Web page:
But the other day I got to the part of the job where I had to repair a stone wall, and the stones that comprised the wall were BIG. I tried to use tools as much as possible, but there came the moment when the only way to shift a 200+ lb. rock into place was to bend over and pick it up by hand.
I was successful, but I did hurt my back. I’ve done a lot of physical work in my life, and consequently my lumbar region has a disk that’s worn out, with two vertebrae naturally fused. I’m careful about it, but I don’t let it stop me from doing what I have to.
And so I developed a significant backache from lifting the rock. By evening I had become bent over, and pain shot down my leg when I walked a certain way. Having gone through this before, I know the drill. The answer is not in the likes of heating pads, herbs or magnetic exotica. The answer is to gently but firmly work the back up straight again, despite the pain it brings.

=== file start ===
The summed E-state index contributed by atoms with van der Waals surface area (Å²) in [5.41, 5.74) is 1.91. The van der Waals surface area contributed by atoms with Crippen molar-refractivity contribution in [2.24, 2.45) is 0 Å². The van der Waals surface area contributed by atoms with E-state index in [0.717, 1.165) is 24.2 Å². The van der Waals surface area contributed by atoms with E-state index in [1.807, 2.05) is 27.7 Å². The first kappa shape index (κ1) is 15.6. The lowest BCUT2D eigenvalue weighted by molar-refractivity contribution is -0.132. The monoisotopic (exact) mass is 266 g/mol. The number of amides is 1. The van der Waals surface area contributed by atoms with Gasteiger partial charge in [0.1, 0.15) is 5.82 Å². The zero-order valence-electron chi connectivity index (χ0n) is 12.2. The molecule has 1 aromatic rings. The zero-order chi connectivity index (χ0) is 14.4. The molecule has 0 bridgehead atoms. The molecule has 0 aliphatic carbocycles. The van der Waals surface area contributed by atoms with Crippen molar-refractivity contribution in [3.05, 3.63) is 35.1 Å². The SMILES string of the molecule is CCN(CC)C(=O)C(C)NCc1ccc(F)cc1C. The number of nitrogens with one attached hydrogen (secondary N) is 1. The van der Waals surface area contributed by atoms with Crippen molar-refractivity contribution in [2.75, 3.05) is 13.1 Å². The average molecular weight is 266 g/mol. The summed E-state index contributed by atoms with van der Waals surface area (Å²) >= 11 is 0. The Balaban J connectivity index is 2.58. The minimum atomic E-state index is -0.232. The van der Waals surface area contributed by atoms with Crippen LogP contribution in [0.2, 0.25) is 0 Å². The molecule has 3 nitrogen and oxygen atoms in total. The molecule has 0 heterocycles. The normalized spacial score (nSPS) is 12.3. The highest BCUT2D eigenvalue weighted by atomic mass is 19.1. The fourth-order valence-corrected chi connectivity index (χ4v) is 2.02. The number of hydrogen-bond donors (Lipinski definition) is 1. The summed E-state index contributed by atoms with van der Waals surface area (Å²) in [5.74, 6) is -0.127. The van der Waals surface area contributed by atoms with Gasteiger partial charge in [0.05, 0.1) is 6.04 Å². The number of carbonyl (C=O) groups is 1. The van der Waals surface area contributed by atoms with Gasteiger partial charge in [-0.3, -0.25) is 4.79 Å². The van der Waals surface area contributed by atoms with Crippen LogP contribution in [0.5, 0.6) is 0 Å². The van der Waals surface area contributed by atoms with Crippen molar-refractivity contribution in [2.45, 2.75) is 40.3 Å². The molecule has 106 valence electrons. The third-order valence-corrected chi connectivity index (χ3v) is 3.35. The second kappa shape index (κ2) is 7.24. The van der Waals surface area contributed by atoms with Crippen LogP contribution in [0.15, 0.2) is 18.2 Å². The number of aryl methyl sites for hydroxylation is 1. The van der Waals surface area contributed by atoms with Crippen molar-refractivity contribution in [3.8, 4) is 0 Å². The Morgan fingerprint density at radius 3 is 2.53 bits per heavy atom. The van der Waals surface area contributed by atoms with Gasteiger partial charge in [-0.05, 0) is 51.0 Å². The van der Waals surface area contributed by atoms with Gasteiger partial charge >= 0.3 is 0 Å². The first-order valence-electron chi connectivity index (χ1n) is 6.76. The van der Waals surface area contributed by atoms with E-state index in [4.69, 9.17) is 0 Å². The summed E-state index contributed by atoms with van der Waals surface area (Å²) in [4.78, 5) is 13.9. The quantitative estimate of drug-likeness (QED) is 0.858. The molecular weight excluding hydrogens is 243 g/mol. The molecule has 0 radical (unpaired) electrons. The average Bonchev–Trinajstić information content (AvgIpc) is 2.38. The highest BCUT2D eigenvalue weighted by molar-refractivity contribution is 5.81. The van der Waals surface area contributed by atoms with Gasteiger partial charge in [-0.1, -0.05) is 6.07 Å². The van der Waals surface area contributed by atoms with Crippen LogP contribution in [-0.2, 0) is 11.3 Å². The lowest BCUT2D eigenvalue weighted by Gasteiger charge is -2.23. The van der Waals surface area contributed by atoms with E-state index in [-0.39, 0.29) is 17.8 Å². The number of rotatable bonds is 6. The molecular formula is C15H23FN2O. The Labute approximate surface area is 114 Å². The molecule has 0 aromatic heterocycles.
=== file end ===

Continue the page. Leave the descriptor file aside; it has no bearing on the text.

That’s what I did in bed that night, and the next day I avoided heavy work and concentrated on straightening up as I walked around.
The following day – today – after working out the morning stiffness, 50% of the problem was gone. I was out there raking, shoveling, and wheelbarrowing soil and stones uphill, with little problem. Tomorrow, I expect the problem to be reduced another 50% from today’s level, then another 50% the following day, until the problem is off the radar screen altogether.
I was thinking about this as I was working today, and it struck me how precisely the Bible describes this healing dynamic:
For the moment all discipline seems painful rather than pleasant, but later it yields the peaceful fruit of righteousness to those who have been trained by it. Therefore lift your drooping hands and strengthen your weak knees, and make straight paths for your feet, so that what is lame may not be put out of joint but rather be healed. -Heb 12:11-13